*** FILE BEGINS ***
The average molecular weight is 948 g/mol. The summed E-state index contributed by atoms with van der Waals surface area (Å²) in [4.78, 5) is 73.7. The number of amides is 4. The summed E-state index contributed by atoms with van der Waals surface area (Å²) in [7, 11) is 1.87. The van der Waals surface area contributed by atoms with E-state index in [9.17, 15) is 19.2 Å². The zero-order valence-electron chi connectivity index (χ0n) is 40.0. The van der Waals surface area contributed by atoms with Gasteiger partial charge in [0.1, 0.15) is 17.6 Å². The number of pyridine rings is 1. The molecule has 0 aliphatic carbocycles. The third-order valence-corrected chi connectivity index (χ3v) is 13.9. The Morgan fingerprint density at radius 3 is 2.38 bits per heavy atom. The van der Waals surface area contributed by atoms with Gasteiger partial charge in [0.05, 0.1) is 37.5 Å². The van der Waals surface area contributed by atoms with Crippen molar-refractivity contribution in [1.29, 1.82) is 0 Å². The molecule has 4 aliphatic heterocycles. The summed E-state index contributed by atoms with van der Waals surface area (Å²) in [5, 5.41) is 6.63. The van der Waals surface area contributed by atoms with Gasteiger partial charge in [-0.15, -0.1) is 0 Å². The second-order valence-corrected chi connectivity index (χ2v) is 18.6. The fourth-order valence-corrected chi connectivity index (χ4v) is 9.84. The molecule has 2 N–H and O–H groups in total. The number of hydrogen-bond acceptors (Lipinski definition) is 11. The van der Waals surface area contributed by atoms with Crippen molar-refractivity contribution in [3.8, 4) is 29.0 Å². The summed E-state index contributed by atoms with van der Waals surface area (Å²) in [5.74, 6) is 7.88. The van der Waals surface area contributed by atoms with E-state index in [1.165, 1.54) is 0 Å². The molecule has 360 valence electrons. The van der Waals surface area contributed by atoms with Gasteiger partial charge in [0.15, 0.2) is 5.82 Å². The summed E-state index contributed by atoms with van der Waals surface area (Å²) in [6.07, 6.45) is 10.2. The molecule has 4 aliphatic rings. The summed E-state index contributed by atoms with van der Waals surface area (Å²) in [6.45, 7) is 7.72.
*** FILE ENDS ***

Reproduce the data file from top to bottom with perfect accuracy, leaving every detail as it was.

The average molecular weight is 948 g/mol. The summed E-state index contributed by atoms with van der Waals surface area (Å²) in [4.78, 5) is 73.7. The number of amides is 4. The summed E-state index contributed by atoms with van der Waals surface area (Å²) in [7, 11) is 1.87. The van der Waals surface area contributed by atoms with E-state index in [9.17, 15) is 19.2 Å². The zero-order valence-electron chi connectivity index (χ0n) is 40.0. The van der Waals surface area contributed by atoms with Gasteiger partial charge in [0.1, 0.15) is 17.6 Å². The number of pyridine rings is 1. The molecule has 0 aliphatic carbocycles. The third-order valence-corrected chi connectivity index (χ3v) is 13.9. The Morgan fingerprint density at radius 3 is 2.38 bits per heavy atom. The van der Waals surface area contributed by atoms with Gasteiger partial charge in [0.05, 0.1) is 37.5 Å². The van der Waals surface area contributed by atoms with Crippen molar-refractivity contribution in [1.29, 1.82) is 0 Å². The molecule has 4 aliphatic heterocycles. The summed E-state index contributed by atoms with van der Waals surface area (Å²) in [5, 5.41) is 6.63. The van der Waals surface area contributed by atoms with Gasteiger partial charge in [-0.15, -0.1) is 0 Å². The second-order valence-corrected chi connectivity index (χ2v) is 18.6. The fourth-order valence-corrected chi connectivity index (χ4v) is 9.84. The molecule has 2 N–H and O–H groups in total. The number of hydrogen-bond acceptors (Lipinski definition) is 11. The van der Waals surface area contributed by atoms with Crippen molar-refractivity contribution in [3.8, 4) is 29.0 Å². The summed E-state index contributed by atoms with van der Waals surface area (Å²) in [5.74, 6) is 7.88. The van der Waals surface area contributed by atoms with E-state index in [1.165, 1.54) is 0 Å². The molecule has 360 valence electrons. The van der Waals surface area contributed by atoms with Gasteiger partial charge in [0.15, 0.2) is 5.82 Å². The summed E-state index contributed by atoms with van der Waals surface area (Å²) in [6.07, 6.45) is 10.2. The molecule has 4 aliphatic rings. The summed E-state index contributed by atoms with van der Waals surface area (Å²) in [6.45, 7) is 7.72.